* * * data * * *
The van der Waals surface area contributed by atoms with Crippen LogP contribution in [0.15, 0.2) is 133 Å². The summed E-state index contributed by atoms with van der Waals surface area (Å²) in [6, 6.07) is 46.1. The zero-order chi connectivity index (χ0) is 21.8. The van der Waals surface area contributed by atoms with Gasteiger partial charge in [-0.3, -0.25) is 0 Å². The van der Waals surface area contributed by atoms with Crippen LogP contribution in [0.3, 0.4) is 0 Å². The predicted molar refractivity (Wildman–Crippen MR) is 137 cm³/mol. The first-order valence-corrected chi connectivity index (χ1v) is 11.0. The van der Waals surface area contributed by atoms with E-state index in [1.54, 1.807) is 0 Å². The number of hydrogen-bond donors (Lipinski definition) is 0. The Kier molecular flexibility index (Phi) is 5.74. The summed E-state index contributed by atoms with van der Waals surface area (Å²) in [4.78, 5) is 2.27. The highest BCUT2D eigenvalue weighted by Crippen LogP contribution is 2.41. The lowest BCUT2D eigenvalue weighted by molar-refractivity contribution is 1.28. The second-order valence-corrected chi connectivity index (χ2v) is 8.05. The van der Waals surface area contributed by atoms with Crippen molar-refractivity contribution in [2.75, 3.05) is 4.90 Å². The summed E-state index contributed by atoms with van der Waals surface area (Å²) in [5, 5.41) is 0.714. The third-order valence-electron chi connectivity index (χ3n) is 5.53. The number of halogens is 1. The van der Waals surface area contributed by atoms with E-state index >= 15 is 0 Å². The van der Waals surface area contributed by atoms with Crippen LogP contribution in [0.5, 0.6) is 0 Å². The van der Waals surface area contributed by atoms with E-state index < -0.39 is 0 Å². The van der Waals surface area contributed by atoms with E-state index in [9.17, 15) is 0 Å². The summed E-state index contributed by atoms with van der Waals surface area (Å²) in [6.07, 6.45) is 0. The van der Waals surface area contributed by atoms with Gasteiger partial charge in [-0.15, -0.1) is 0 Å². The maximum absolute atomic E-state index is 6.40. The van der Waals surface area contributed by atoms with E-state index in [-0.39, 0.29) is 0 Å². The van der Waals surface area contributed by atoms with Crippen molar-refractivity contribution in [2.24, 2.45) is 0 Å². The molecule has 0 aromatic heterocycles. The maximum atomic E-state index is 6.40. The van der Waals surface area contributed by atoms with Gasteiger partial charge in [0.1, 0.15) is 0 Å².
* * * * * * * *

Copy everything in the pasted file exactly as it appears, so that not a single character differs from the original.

The van der Waals surface area contributed by atoms with Crippen LogP contribution in [0.15, 0.2) is 133 Å². The summed E-state index contributed by atoms with van der Waals surface area (Å²) in [6, 6.07) is 46.1. The zero-order chi connectivity index (χ0) is 21.8. The van der Waals surface area contributed by atoms with Gasteiger partial charge in [-0.3, -0.25) is 0 Å². The van der Waals surface area contributed by atoms with Crippen LogP contribution in [0.3, 0.4) is 0 Å². The predicted molar refractivity (Wildman–Crippen MR) is 137 cm³/mol. The first-order valence-corrected chi connectivity index (χ1v) is 11.0. The van der Waals surface area contributed by atoms with E-state index in [1.54, 1.807) is 0 Å². The number of hydrogen-bond donors (Lipinski definition) is 0. The Kier molecular flexibility index (Phi) is 5.74. The summed E-state index contributed by atoms with van der Waals surface area (Å²) in [4.78, 5) is 2.27. The highest BCUT2D eigenvalue weighted by Crippen LogP contribution is 2.41. The lowest BCUT2D eigenvalue weighted by molar-refractivity contribution is 1.28. The second-order valence-corrected chi connectivity index (χ2v) is 8.05. The van der Waals surface area contributed by atoms with Crippen molar-refractivity contribution in [2.75, 3.05) is 4.90 Å². The summed E-state index contributed by atoms with van der Waals surface area (Å²) in [5, 5.41) is 0.714. The third-order valence-electron chi connectivity index (χ3n) is 5.53. The number of halogens is 1. The van der Waals surface area contributed by atoms with E-state index >= 15 is 0 Å². The van der Waals surface area contributed by atoms with Crippen LogP contribution in [0.5, 0.6) is 0 Å². The van der Waals surface area contributed by atoms with E-state index < -0.39 is 0 Å². The van der Waals surface area contributed by atoms with E-state index in [9.17, 15) is 0 Å². The summed E-state index contributed by atoms with van der Waals surface area (Å²) in [6.07, 6.45) is 0. The van der Waals surface area contributed by atoms with Gasteiger partial charge in [-0.15, -0.1) is 0 Å². The maximum absolute atomic E-state index is 6.40. The van der Waals surface area contributed by atoms with E-state index in [-0.39, 0.29) is 0 Å². The van der Waals surface area contributed by atoms with Crippen molar-refractivity contribution in [2.24, 2.45) is 0 Å². The molecule has 0 aromatic heterocycles. The maximum atomic E-state index is 6.40. The van der Waals surface area contributed by atoms with Gasteiger partial charge in [0.1, 0.15) is 0 Å².